Often overlooked in favour of Alpine destinations, the Pyrenees is also home to some excellent skiing, offering a more laid-back atmosphere than you’ll find at more popular French resorts. But the best thing about skiing here is the proximity to so many wonderful spa facilities. In Pyrénées-Atlantiques you can spend your days skiing and your evenings recovering with seaside hydrotherapy.

With its popular beaches and glamorous old casino, the seaside resort of Biarritz is one of the area’s major tourist destinations and one of the best places to go for an authentic French spa experience. Once a simple whaling port, the modern town sprang up around the Hôtel du Palais, a summer residence built by Napoleon III for Empress Eugénie in the mid-19th century. Designed in the shape of the letter E, for Eugénie, the villa was transformed into a hotel in 1893. Already a distinguished spa town, Biarritz became an increasingly fashionable tourist destination with the construction of the casino in 1901. Because of its wide tourist attraction, Biarritz looks more cosmopolitan than most places in the Basque Country, with architectural influences ranging from Russian to art deco.

Biarritz is still celebrated for its spas and thalassotherapy, but these days its biggest claim to fame is its surfing beaches, which attract both amateurs and professionals alike. Fuelled by the powerful winds of the Bay of Biscay, the Biarritz coast boasts some of the best waves in Europe. The annual Roxy Pro Championship sees the world’s best female surfers descend for an internationally acclaimed contest.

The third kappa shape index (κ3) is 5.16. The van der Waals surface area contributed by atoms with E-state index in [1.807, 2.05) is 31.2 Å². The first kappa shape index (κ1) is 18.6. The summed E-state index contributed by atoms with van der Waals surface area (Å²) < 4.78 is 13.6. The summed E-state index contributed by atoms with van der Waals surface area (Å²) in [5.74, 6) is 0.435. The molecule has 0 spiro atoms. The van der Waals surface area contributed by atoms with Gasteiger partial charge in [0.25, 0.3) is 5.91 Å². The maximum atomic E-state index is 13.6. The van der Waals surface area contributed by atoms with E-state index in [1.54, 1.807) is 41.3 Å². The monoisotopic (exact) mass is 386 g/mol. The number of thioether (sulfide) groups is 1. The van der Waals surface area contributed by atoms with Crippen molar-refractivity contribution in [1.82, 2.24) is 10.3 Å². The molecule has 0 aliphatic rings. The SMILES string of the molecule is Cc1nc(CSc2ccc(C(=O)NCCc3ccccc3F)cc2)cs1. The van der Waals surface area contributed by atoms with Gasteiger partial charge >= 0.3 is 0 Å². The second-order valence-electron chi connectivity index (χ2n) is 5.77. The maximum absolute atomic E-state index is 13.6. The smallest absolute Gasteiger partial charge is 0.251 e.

For those who prefer less taxing seaside pursuits, there are also plenty of places to sunbathe or simply go for a paddle. South of Biarritz, near the Spanish border, the protected beaches of St-Jean-de-Luz offer calmer waters for swimming and pristine beaches for sunbathing. Situated on a sheltered bay, this picturesque fishing community is set around the charming Place Louis XIV, where most days you’ll find local musicians playing traditional music, while onlookers enjoy a drink en terrace nearby. This pretty pedestrian square was named for the French king who wed the Spanish princess, Maria Teresa, here in 1660. The marriage took place in L’église St-Jean-Baptiste, an exceptionally beautiful church. The largest Basque church in France, its interior is one of the highlights of the town.

Inside the church a large sailing boat hangs from the ceiling as a tribute to the local fishermen and St-Jean’s maritime heritage. The town first gained its wealth thanks to its thriving whaling and fishing industry, as well as the exploits of the Basque Corsairs, who captured foreign vessels for the crown. Although the days of whaling and piracy are long gone, locals feel a strong connection to the sea. There is an active fishing port here, albeit a smaller operation than it used to be, and there’s always an abundance of fresh fish.